On December 13, 2017, the National Labor Relations Board redefined the standard for “joint employment” under the National Labor Relations Act, overturning the standard it had adopted just two years ago in its Browning-Ferris Industries decision. Under Browning Ferris, simply reserving the right to exercise control over the terms of employment could render a company the “joint employer” of a contracted worker. As a “joint employer,” the company could be required to bargain with unions or be held liable for labor law violations, even though it never exerted any direct control over the terms of employment.
Going forward, a company will only be deemed a “joint employer” if there is proof that it has actually exercised joint control over essential employment terms. This control must be “direct and immediate” (rather than indirect). Limited and routine control will no longer result in “joint employer” status.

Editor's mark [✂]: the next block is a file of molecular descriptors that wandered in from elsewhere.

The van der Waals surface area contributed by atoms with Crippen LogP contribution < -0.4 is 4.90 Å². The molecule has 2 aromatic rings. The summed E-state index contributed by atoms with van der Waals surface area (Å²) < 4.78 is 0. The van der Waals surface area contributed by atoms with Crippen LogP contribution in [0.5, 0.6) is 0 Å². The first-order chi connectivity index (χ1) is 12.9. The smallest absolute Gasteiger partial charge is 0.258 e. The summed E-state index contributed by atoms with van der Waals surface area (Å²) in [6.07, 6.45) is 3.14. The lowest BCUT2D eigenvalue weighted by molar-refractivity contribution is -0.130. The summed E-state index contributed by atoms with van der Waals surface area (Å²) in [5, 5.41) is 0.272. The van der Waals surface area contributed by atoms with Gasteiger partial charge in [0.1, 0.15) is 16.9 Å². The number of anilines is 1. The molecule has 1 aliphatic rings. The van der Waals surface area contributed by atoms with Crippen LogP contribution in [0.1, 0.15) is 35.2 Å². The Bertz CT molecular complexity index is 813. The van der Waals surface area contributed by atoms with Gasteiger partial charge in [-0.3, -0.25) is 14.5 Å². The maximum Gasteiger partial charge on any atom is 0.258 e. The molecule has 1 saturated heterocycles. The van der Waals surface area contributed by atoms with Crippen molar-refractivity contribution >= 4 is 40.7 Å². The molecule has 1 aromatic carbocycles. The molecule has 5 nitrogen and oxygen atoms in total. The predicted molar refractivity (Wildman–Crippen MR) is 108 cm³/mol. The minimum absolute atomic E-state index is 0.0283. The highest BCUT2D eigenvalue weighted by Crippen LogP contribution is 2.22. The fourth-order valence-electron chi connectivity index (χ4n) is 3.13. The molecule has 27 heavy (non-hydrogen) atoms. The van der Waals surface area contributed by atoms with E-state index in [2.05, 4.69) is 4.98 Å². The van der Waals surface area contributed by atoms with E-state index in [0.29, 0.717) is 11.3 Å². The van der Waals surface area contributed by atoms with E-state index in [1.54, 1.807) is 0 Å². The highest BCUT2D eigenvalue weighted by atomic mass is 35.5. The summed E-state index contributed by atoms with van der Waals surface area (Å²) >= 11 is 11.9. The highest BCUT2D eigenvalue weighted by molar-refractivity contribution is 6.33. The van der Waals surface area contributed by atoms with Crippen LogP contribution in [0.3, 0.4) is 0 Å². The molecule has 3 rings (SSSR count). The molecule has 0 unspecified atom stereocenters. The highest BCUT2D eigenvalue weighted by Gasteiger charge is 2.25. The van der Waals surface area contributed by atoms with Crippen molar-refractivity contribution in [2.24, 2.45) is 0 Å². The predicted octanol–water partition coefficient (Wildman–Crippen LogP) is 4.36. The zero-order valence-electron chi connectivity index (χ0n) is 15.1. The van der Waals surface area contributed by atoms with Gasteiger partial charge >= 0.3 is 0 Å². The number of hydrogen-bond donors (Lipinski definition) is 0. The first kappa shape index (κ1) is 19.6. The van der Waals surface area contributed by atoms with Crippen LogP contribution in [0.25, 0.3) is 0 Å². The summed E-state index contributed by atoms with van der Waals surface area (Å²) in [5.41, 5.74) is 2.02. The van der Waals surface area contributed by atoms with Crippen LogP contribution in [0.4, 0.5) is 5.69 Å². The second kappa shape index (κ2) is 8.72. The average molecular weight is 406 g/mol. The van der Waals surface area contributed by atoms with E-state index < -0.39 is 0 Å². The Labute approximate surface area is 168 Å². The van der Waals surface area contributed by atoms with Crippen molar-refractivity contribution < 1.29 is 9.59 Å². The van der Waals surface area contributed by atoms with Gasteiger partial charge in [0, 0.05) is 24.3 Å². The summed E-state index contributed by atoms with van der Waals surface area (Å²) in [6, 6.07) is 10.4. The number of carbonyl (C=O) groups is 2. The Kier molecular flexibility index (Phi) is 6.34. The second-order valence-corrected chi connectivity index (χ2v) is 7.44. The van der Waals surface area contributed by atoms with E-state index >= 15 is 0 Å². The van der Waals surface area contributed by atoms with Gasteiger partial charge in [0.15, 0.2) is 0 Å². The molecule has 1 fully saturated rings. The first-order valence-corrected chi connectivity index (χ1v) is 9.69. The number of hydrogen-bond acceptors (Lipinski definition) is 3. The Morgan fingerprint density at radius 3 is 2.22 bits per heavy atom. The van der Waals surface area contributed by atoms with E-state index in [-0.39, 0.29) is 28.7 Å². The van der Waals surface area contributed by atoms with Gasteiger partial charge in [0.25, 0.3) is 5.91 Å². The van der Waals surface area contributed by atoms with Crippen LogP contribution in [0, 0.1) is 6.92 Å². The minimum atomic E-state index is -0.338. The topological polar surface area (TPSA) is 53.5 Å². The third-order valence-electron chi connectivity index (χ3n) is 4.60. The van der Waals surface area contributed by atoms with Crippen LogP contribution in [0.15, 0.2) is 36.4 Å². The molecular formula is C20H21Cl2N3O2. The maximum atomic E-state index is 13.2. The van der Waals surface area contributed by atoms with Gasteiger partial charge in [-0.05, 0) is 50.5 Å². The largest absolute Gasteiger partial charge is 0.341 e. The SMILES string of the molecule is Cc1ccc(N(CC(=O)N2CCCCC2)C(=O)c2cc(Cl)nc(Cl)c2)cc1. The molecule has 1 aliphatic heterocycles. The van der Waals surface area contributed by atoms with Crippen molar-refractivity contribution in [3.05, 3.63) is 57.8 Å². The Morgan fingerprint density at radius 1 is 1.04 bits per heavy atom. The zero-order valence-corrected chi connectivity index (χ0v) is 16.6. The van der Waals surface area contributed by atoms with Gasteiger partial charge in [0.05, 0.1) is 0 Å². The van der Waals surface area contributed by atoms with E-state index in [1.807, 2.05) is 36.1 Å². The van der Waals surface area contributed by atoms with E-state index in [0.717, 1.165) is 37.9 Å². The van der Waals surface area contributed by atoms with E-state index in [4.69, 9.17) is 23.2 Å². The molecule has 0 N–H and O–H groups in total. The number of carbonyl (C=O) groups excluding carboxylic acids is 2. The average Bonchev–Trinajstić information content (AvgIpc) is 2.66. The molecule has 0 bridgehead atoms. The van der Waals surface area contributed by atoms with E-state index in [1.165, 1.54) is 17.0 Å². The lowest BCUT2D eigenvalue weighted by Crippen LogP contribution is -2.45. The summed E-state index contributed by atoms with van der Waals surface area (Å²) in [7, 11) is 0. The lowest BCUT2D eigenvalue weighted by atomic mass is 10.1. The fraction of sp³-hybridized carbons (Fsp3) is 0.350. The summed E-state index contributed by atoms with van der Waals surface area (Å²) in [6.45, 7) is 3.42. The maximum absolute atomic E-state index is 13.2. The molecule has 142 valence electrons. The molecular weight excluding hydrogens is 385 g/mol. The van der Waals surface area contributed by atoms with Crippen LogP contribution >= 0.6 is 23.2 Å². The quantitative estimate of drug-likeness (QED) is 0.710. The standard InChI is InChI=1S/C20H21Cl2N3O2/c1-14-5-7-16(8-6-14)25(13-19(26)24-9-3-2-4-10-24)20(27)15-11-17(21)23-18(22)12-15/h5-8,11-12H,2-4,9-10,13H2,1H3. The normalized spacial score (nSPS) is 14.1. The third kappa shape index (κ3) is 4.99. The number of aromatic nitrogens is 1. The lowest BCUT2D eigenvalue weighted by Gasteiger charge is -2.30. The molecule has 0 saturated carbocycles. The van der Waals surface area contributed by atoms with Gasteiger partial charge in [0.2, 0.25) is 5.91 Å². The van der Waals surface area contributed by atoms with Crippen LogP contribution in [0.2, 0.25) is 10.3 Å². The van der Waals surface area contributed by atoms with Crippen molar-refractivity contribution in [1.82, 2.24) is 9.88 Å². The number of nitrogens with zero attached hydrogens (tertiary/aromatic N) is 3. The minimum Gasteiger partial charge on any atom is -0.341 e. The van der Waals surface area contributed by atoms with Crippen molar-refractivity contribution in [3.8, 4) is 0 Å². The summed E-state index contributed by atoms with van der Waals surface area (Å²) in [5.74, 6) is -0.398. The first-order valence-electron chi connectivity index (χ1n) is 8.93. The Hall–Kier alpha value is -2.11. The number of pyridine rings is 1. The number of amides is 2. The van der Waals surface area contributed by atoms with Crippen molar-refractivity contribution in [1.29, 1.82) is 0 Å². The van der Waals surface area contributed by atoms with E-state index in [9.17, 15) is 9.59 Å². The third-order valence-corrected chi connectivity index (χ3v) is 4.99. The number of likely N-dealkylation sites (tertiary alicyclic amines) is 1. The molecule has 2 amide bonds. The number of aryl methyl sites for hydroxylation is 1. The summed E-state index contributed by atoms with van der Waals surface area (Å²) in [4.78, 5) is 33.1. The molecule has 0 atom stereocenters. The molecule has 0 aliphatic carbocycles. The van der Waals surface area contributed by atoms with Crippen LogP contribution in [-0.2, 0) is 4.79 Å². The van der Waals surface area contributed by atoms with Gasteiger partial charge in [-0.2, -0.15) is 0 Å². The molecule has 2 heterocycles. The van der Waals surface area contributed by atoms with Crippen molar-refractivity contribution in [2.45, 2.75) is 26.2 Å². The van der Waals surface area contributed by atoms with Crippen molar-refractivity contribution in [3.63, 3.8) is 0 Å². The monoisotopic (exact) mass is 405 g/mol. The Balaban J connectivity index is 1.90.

Many companies use staffing agencies or contract workers to avoid the cost of direct employees. The return to the pre-2015 standard will limit liability for employers who, in reality, have no actual influence over essential working conditions. This is a win for employers.
Following the appointment of two new members to the NLRB earlier this year, the Board was widely expected to revisit a series of recent NLRB decisions that businesses view as unfairly favoring unions. The Board’s decision is the third time in a week it has overruled an Obama-era decision.